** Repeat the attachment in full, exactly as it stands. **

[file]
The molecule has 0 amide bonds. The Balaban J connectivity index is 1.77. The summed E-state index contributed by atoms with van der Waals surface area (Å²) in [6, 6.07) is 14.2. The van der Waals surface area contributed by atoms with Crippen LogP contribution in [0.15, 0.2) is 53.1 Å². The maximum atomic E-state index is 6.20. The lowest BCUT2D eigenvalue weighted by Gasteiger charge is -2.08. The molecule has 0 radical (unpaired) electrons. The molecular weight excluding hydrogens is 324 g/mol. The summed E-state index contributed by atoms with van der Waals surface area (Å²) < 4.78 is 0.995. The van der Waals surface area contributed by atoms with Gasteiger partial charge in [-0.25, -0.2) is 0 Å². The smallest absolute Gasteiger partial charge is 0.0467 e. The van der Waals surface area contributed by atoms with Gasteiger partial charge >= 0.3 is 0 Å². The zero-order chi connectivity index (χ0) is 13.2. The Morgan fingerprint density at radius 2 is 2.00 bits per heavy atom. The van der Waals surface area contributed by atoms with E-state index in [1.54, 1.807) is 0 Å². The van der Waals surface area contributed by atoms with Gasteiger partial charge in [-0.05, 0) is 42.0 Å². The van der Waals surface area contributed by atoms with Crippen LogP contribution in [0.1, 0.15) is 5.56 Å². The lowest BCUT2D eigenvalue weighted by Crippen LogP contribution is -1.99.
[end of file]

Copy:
The molecule has 0 amide bonds. The Balaban J connectivity index is 1.77. The summed E-state index contributed by atoms with van der Waals surface area (Å²) in [6, 6.07) is 14.2. The van der Waals surface area contributed by atoms with Crippen LogP contribution in [0.15, 0.2) is 53.1 Å². The maximum atomic E-state index is 6.20. The lowest BCUT2D eigenvalue weighted by Gasteiger charge is -2.08. The molecule has 0 radical (unpaired) electrons. The molecular weight excluding hydrogens is 324 g/mol. The summed E-state index contributed by atoms with van der Waals surface area (Å²) < 4.78 is 0.995. The van der Waals surface area contributed by atoms with Gasteiger partial charge in [-0.25, -0.2) is 0 Å². The smallest absolute Gasteiger partial charge is 0.0467 e. The van der Waals surface area contributed by atoms with Gasteiger partial charge >= 0.3 is 0 Å². The zero-order chi connectivity index (χ0) is 13.2. The Morgan fingerprint density at radius 2 is 2.00 bits per heavy atom. The van der Waals surface area contributed by atoms with E-state index in [1.54, 1.807) is 0 Å². The van der Waals surface area contributed by atoms with Gasteiger partial charge in [-0.05, 0) is 42.0 Å². The van der Waals surface area contributed by atoms with Crippen LogP contribution in [0.1, 0.15) is 5.56 Å². The lowest BCUT2D eigenvalue weighted by Crippen LogP contribution is -1.99.